Reminder From Texas That Oral Employment Agreements Can Be Enforced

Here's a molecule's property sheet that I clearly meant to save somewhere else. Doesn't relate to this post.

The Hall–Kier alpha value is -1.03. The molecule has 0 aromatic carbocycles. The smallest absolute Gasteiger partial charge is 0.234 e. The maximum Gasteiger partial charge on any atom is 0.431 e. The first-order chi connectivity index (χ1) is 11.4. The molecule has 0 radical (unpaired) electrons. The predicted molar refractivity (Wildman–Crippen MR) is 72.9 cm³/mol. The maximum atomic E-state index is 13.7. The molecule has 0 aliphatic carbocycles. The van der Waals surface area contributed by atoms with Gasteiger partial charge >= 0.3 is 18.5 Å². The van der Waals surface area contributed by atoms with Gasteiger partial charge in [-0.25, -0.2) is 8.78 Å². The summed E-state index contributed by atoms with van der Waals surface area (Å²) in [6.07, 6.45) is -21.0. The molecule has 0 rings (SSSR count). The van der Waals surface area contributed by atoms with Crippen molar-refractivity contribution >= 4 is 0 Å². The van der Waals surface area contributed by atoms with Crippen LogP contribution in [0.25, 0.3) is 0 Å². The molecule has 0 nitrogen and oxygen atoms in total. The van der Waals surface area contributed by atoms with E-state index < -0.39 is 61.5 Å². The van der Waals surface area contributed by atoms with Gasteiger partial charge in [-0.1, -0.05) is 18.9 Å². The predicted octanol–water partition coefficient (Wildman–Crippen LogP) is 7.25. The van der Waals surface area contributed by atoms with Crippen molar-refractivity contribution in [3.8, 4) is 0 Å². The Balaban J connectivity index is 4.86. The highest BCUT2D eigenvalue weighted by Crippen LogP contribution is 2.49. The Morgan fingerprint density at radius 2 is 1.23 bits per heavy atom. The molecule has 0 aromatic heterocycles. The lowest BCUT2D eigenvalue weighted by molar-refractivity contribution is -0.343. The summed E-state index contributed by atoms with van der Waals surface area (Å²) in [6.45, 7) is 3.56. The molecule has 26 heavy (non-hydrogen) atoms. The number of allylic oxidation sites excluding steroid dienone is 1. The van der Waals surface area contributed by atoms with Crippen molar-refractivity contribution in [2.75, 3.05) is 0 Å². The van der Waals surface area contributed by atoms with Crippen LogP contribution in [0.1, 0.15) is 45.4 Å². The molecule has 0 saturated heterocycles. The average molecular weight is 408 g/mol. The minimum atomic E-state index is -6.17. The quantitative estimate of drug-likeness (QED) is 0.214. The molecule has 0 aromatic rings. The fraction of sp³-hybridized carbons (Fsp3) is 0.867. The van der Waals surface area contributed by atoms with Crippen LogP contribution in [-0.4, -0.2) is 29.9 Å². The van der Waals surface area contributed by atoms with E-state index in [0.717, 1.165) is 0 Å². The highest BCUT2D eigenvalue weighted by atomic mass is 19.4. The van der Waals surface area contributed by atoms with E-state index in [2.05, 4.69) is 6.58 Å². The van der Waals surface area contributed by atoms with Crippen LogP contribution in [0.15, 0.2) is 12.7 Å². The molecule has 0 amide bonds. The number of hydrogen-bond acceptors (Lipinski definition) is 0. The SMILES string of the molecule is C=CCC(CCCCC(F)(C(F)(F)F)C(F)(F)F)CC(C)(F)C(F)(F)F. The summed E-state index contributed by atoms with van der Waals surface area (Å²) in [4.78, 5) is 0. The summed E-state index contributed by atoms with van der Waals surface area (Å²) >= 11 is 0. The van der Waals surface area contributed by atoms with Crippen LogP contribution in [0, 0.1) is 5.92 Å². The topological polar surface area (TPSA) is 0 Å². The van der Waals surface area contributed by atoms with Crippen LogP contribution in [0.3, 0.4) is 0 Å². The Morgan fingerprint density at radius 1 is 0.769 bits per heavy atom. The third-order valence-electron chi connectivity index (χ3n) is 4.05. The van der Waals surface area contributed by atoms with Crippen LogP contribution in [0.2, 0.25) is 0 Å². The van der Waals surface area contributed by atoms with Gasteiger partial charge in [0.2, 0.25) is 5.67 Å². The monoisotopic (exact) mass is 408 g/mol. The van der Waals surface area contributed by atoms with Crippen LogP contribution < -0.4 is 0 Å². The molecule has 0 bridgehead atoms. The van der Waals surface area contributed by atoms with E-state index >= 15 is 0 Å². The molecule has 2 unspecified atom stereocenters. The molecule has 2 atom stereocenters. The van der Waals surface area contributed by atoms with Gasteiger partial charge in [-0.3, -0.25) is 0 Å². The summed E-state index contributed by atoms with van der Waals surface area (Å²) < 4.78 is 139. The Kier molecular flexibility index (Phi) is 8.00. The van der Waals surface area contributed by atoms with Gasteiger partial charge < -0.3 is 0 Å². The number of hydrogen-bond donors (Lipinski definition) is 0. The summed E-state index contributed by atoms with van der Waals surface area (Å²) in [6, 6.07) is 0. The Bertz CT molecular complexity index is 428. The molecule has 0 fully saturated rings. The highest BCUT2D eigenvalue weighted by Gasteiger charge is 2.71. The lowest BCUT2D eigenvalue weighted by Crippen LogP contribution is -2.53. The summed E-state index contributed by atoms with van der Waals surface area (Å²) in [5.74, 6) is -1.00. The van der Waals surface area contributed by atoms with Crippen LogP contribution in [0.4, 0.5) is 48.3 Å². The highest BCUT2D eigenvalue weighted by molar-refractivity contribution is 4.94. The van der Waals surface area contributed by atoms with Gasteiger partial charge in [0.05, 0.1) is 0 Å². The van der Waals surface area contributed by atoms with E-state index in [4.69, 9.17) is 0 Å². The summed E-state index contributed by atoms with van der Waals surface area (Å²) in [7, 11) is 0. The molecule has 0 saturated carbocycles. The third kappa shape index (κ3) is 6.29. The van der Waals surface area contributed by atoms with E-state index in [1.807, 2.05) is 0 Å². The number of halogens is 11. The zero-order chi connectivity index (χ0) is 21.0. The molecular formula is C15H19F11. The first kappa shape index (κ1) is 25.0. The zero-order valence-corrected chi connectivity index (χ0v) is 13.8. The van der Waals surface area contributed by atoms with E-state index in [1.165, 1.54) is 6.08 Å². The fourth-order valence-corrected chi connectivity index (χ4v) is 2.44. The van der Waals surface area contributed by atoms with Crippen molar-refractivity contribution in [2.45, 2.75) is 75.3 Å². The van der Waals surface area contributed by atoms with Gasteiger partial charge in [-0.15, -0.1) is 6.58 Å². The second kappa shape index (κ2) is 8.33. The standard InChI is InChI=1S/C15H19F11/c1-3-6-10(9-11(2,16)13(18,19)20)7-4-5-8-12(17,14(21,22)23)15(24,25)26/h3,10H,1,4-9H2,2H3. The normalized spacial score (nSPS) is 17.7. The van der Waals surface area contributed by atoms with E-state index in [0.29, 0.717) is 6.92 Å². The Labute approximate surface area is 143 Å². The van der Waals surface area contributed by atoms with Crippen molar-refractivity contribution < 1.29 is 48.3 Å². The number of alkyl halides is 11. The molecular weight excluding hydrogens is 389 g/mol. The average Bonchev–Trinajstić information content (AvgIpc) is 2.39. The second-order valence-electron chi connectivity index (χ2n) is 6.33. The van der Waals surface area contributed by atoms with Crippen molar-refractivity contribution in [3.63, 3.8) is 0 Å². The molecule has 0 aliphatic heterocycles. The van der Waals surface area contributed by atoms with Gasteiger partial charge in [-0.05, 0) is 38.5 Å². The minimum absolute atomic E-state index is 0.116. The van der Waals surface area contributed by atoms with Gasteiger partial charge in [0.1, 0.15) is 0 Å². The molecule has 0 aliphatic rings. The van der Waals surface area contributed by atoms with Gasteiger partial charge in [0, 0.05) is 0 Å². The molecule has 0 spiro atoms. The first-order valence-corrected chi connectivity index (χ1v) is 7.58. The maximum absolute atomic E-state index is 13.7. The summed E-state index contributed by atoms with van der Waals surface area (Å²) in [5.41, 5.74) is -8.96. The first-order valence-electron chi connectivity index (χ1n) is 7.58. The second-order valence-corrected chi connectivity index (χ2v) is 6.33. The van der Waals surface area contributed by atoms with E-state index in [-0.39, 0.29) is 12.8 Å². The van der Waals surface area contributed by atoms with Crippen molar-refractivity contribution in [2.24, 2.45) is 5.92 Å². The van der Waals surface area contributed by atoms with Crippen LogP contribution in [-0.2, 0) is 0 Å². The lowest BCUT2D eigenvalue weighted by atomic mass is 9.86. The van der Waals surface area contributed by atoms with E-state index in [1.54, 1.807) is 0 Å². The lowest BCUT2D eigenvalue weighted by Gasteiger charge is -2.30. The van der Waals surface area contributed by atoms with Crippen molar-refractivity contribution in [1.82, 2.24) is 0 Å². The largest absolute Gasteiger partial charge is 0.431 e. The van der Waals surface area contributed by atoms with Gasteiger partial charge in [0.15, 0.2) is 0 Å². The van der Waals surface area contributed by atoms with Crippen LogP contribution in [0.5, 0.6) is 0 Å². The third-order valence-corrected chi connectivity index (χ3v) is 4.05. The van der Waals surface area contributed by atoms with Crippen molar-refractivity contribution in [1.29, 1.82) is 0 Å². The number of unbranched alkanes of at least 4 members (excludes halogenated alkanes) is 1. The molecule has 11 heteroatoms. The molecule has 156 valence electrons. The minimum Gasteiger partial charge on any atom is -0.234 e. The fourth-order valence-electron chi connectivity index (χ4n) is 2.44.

A recent case from Texas serves as a good reminder that promises made in the workplace can be enforced under certain circumstances, even if they are not in writing. The Texas Court of Appeals was not persuaded by an employer’s argument that an agreement to continue providing sales commissions to its employee even after his employment ended was unenforceable simply because it was an oral agreement. The court explained that the agreement constituted an enforceable oral employment agreement of indefinite duration. Because the agreement could potentially be fully performed by the parties in less than a year, the agreement was not rendered void under the Statute of Frauds, which normally requires certain contracts to be in writing. See Kalmus v. Ella Oliver and Financial Necessities Network, Inc., No. 05-11-00486-CV (Tex App., November 20, 2012). Oral employment agreements can be enforceable in most states. In Georgia, for example, employees have successfully enforced such oral employment agreements to obtain, among other things, the right to participate in a profit sharing plan (see Wood v. Dan P. Holl & Co., 169 Ga. App. 839 (1984)) and the right to receive three months’ notice before termination (see Parker v. Crider Poultry, Inc., 275 Ga. 361 (2002)).